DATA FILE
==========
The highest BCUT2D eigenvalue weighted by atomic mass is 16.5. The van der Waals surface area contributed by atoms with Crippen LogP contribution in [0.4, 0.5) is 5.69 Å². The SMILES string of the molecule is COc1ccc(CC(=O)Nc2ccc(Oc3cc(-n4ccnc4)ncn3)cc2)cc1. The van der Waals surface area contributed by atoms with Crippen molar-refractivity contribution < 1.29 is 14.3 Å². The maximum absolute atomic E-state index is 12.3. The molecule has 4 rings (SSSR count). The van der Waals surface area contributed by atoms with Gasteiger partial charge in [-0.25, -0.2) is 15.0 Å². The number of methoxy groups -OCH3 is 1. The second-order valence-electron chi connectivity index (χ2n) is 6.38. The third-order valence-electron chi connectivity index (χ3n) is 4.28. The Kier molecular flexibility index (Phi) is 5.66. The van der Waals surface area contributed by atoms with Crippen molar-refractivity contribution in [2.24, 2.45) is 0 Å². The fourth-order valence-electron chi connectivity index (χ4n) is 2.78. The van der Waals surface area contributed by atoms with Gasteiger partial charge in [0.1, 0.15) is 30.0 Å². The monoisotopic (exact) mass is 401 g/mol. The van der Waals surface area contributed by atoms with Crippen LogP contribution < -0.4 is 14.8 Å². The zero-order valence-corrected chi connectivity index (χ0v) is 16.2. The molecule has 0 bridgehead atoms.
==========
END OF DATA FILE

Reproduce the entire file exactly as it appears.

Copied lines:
The highest BCUT2D eigenvalue weighted by atomic mass is 16.5. The van der Waals surface area contributed by atoms with Crippen LogP contribution in [0.4, 0.5) is 5.69 Å². The SMILES string of the molecule is COc1ccc(CC(=O)Nc2ccc(Oc3cc(-n4ccnc4)ncn3)cc2)cc1. The van der Waals surface area contributed by atoms with Crippen molar-refractivity contribution < 1.29 is 14.3 Å². The maximum absolute atomic E-state index is 12.3. The molecule has 4 rings (SSSR count). The van der Waals surface area contributed by atoms with Gasteiger partial charge in [-0.25, -0.2) is 15.0 Å². The number of methoxy groups -OCH3 is 1. The second-order valence-electron chi connectivity index (χ2n) is 6.38. The third-order valence-electron chi connectivity index (χ3n) is 4.28. The Kier molecular flexibility index (Phi) is 5.66. The van der Waals surface area contributed by atoms with Crippen molar-refractivity contribution in [2.24, 2.45) is 0 Å². The fourth-order valence-electron chi connectivity index (χ4n) is 2.78. The van der Waals surface area contributed by atoms with Gasteiger partial charge in [0.1, 0.15) is 30.0 Å². The monoisotopic (exact) mass is 401 g/mol. The van der Waals surface area contributed by atoms with Crippen LogP contribution < -0.4 is 14.8 Å². The zero-order valence-corrected chi connectivity index (χ0v) is 16.2. The molecule has 0 bridgehead atoms.